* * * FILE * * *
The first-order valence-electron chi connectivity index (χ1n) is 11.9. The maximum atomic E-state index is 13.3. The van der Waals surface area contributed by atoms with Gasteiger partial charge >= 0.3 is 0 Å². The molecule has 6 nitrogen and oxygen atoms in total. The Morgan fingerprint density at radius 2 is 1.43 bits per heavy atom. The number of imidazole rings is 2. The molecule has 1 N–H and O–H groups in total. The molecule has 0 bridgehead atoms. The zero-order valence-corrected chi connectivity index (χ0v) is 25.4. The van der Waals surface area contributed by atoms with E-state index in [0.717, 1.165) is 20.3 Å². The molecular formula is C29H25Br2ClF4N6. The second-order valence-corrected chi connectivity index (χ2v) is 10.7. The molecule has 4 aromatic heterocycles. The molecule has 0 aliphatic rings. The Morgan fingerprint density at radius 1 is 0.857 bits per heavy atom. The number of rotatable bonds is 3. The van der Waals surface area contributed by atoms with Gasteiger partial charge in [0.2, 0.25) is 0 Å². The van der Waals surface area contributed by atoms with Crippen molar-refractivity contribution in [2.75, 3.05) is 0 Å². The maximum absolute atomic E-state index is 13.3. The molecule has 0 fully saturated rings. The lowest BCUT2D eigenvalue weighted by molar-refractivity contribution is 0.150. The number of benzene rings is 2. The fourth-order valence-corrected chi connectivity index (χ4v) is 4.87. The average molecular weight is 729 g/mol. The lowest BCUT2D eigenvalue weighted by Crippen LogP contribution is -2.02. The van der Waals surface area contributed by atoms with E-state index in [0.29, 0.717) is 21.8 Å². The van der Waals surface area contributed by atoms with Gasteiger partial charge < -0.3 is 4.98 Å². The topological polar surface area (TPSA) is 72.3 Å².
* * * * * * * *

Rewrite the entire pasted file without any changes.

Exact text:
The first-order valence-electron chi connectivity index (χ1n) is 11.9. The maximum atomic E-state index is 13.3. The van der Waals surface area contributed by atoms with Gasteiger partial charge >= 0.3 is 0 Å². The molecule has 6 nitrogen and oxygen atoms in total. The Morgan fingerprint density at radius 2 is 1.43 bits per heavy atom. The number of imidazole rings is 2. The molecule has 1 N–H and O–H groups in total. The molecule has 0 bridgehead atoms. The zero-order valence-corrected chi connectivity index (χ0v) is 25.4. The van der Waals surface area contributed by atoms with E-state index in [0.717, 1.165) is 20.3 Å². The molecular formula is C29H25Br2ClF4N6. The second-order valence-corrected chi connectivity index (χ2v) is 10.7. The molecule has 4 aromatic heterocycles. The molecule has 0 aliphatic rings. The Morgan fingerprint density at radius 1 is 0.857 bits per heavy atom. The number of rotatable bonds is 3. The van der Waals surface area contributed by atoms with Gasteiger partial charge in [0.2, 0.25) is 0 Å². The van der Waals surface area contributed by atoms with Crippen molar-refractivity contribution in [2.75, 3.05) is 0 Å². The maximum absolute atomic E-state index is 13.3. The molecule has 0 fully saturated rings. The lowest BCUT2D eigenvalue weighted by molar-refractivity contribution is 0.150. The number of benzene rings is 2. The fourth-order valence-corrected chi connectivity index (χ4v) is 4.87. The average molecular weight is 729 g/mol. The lowest BCUT2D eigenvalue weighted by Crippen LogP contribution is -2.02. The van der Waals surface area contributed by atoms with E-state index in [0.29, 0.717) is 21.8 Å². The van der Waals surface area contributed by atoms with Gasteiger partial charge < -0.3 is 4.98 Å². The topological polar surface area (TPSA) is 72.3 Å².